Avdi B.Grimm <avdi / mycroft.localdomain.fake> wrote:
: Aslo, FWIW, I think the only impression many of the people I know would get 
: from an Anime babe as as a mascot would be that Ruby is a language for 
: pimply-faced, maladjusted computer nerds who live in their parent's basement 
: and have never had a girlfriend. ;-)

Is that a bad thing?  Some of those people are skilled hackers! :)

The only people who would derive that kind of impression are so biased
that they may be quite hostile to new computer languages.  Besides that,
we *are* geeks.  Get over it; it's a dumb idea to pretend we are all suave
international spy hacker aikido masters.
There are reasons against the anime mascot which do not play off people's
stereotypes.  Primarily among them:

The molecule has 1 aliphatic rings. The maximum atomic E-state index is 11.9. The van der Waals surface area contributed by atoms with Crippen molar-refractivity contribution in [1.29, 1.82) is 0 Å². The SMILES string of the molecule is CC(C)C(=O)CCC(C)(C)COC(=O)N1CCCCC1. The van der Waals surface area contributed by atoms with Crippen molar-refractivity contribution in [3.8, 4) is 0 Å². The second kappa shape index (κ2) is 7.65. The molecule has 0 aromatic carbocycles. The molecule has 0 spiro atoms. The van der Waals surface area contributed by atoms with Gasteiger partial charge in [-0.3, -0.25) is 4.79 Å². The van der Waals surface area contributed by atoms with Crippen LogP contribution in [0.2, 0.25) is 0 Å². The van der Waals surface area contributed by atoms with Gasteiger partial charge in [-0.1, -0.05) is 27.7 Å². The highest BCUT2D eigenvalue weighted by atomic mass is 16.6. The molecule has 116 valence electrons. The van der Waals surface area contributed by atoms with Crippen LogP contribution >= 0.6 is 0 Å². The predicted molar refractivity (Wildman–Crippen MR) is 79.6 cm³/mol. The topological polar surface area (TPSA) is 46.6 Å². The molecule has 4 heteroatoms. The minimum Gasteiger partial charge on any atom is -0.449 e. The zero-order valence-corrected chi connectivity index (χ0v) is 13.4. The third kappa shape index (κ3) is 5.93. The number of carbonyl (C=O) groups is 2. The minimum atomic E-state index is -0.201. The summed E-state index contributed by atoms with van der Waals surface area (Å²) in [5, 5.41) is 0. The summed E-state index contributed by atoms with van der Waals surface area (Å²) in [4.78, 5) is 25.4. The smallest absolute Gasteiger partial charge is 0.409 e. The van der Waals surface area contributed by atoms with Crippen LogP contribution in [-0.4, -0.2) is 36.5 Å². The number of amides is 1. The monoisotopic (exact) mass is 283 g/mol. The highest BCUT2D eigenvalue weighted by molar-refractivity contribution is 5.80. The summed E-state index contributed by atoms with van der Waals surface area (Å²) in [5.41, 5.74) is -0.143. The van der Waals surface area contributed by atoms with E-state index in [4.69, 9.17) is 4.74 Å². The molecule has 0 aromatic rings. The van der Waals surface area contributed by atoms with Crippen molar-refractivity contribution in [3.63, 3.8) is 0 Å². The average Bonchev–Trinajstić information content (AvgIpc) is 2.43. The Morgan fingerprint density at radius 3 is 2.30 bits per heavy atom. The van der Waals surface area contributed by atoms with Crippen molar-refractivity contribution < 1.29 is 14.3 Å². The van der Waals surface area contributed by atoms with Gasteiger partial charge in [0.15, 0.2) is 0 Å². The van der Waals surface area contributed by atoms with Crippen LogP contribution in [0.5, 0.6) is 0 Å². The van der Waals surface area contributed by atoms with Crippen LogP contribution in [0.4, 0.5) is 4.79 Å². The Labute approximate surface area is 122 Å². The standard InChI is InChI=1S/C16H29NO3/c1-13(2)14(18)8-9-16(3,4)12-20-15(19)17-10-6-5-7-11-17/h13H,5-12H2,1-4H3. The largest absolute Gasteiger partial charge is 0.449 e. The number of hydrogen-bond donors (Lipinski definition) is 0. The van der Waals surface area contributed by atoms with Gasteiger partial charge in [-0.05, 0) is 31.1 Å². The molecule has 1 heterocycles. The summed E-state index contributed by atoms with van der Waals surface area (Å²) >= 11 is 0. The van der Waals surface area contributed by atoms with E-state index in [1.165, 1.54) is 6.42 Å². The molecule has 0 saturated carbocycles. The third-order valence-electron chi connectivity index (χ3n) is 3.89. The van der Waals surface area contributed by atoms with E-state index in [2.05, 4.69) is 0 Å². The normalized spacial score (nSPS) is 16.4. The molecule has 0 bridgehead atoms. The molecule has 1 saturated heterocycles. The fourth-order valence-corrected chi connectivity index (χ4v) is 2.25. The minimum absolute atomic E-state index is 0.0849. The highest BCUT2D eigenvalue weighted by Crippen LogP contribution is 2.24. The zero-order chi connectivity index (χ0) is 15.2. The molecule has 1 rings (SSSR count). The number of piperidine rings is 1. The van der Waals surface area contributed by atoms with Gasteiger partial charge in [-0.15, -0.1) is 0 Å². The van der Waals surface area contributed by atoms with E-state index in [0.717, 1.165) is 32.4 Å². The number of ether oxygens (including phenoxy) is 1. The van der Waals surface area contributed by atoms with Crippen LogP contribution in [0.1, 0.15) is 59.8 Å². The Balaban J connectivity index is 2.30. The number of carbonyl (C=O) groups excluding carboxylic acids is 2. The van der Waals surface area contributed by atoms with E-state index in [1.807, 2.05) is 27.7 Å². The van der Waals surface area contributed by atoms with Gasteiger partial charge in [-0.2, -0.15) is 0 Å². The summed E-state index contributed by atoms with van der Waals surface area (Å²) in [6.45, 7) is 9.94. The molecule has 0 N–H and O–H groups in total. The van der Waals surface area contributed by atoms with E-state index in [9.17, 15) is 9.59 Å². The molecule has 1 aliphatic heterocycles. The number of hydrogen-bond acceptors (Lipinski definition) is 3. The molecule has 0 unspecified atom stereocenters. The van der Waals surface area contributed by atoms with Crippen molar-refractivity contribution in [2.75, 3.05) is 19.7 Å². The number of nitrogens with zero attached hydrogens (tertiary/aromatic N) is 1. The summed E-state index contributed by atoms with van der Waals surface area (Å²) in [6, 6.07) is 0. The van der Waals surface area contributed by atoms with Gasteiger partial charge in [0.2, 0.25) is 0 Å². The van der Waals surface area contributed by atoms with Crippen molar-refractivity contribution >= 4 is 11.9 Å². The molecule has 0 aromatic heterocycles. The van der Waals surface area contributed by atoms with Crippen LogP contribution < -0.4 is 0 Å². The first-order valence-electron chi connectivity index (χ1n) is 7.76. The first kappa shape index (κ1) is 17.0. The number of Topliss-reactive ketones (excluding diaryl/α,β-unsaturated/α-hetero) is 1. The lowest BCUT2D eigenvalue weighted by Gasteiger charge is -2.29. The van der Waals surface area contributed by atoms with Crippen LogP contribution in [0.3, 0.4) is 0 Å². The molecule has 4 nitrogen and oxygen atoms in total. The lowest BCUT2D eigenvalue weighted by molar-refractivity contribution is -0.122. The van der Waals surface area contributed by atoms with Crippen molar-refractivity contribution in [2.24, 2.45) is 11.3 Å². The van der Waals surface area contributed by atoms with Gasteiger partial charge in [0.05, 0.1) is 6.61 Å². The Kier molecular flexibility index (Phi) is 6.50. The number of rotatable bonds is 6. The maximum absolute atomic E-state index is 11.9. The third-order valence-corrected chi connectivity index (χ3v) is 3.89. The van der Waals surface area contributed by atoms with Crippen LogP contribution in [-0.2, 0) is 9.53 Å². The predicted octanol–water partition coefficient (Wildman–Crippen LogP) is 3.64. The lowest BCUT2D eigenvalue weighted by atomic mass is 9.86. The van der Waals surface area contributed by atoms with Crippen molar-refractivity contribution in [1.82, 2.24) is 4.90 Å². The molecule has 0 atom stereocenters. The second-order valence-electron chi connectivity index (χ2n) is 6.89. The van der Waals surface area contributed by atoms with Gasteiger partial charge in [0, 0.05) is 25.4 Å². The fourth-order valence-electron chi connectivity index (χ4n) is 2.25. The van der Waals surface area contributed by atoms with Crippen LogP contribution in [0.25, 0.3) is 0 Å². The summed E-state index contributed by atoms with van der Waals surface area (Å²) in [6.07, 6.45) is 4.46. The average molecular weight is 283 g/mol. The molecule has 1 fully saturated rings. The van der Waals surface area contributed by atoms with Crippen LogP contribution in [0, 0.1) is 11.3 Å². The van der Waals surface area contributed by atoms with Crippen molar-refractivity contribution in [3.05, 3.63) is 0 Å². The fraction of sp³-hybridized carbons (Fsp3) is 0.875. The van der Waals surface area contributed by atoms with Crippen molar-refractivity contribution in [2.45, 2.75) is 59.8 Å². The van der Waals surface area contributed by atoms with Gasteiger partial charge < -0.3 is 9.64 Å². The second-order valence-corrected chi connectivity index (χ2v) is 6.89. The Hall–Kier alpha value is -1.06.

'Ruby-chan' is just not a good drawing.  I have seen my share of anime,
and this is just not representative of the detail and quality of Japanese
animation.  So as a cultural referent it fails.

More importantly, human mascots are not a viable option for any kind of
abstract concept or thing.  Read Scott McCloud's work on symbolism for a
more detailed argument, but in short people attach meaning to an icon on
an axis of visual relevance or similarity.  We can all find a bit of
representation in a stick figure drawing of a person, but a phot of a
person is only representative of that person -- and thus not relevant to
anyone else.  Increasing subjectivity --> exclusion.

This factors into mascot choice because, being humans, we expect a human
drawing to be representative of a human.  It's just too subjective to be
used for anything else, in this case a computer language.  But a 'thing'
or idea, like Ruby, can be represented by things less subjective, like an
animal, or corundum Al2O3 with traces of Cr2O3, or even a pick-axe.

Show me a human mascot that has worked.